Insurers may soon begin to ask questions at each policy renewal as to whether owners have any properties which may contain RAAC, although this has not yet started to happen. Where a building does contain RAAC, this is a material fact which must be disclosed to insurers as part of the fair presentation of risk. It is not yet clear what steps insurers may take where RAAC is disclosed as being present, but we would hope that each case will be treated on its own merits in relation to rates and cover. Insurers will likely insist that the safety of the property is properly monitored on a regular basis.

As we believe RAAC was not used after 1998 (opens a new window), there will be no cover under latent defects policies as these typically last 10–12 years maximum from practical completion, and all policies will have lapsed many years ago.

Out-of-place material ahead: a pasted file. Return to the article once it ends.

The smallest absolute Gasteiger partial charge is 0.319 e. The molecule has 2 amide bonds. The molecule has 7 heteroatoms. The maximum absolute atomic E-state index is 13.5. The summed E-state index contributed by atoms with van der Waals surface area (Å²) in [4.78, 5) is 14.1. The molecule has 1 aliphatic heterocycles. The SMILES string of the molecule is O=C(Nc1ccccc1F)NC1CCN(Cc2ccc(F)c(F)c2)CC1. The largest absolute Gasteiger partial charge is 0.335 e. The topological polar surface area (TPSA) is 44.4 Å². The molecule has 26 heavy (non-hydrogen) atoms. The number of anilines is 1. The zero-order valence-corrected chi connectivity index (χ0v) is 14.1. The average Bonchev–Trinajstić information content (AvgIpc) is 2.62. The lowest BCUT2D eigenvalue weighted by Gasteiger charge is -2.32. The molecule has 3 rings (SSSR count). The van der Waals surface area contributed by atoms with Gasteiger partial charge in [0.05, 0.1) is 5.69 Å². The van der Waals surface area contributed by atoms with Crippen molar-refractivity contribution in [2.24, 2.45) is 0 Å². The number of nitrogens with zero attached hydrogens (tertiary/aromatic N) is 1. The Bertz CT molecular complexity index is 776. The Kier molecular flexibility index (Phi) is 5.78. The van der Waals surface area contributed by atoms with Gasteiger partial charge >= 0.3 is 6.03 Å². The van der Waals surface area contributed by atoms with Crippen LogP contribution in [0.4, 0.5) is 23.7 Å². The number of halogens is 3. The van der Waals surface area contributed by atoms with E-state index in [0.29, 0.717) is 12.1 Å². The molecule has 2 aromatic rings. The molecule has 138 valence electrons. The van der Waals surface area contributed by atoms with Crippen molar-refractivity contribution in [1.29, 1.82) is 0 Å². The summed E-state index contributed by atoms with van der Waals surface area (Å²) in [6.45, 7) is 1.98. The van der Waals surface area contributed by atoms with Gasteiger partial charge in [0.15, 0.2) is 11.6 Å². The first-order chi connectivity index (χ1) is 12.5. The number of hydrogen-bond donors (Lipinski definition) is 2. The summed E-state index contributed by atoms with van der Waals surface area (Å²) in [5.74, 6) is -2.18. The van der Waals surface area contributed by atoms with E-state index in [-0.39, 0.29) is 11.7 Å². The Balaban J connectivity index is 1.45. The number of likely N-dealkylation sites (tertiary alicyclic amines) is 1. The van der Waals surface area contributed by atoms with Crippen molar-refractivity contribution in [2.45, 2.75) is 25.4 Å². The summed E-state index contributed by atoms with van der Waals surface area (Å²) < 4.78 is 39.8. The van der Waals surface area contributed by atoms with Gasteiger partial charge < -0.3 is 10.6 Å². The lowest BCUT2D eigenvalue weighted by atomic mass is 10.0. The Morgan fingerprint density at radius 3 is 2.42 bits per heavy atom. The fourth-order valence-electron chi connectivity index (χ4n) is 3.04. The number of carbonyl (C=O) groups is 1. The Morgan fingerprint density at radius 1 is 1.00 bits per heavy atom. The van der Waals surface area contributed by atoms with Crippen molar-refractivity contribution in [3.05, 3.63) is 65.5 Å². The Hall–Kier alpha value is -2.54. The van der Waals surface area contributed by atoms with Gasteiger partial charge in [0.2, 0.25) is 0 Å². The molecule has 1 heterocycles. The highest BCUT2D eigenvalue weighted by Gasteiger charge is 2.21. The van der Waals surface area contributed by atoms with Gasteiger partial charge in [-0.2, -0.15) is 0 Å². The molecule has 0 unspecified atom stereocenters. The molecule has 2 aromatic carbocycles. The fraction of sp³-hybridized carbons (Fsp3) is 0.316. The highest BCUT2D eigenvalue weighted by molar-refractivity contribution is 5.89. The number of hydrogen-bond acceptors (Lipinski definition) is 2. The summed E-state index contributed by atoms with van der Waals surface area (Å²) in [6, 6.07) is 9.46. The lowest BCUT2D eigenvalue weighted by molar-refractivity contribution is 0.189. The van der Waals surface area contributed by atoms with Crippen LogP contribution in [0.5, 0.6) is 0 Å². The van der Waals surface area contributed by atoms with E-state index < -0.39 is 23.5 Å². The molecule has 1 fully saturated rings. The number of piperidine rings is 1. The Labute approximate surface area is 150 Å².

In their recent bulletin (opens a new window), entitled ‘Reinforced Autoclaved Aerated Concrete (RAAC) – concerns are growing over this widely used material’, McLarens have stated that:

  • “The presence of RAAC poses unique challenges in the context of insurance coverage. Building insurance policies may cover damage caused by sudden and unforeseen events. However, most policies are not designed to cover wear and tear or construction defects. If RAAC failure leads to sudden damage to other parts of the building, the policy may respond to the resultant damage only. Still, policy wording and exclusions will need to be carefully reviewed.”

If you have any questions, please contact your usual Lockton GREAC team who will be happy to assist you.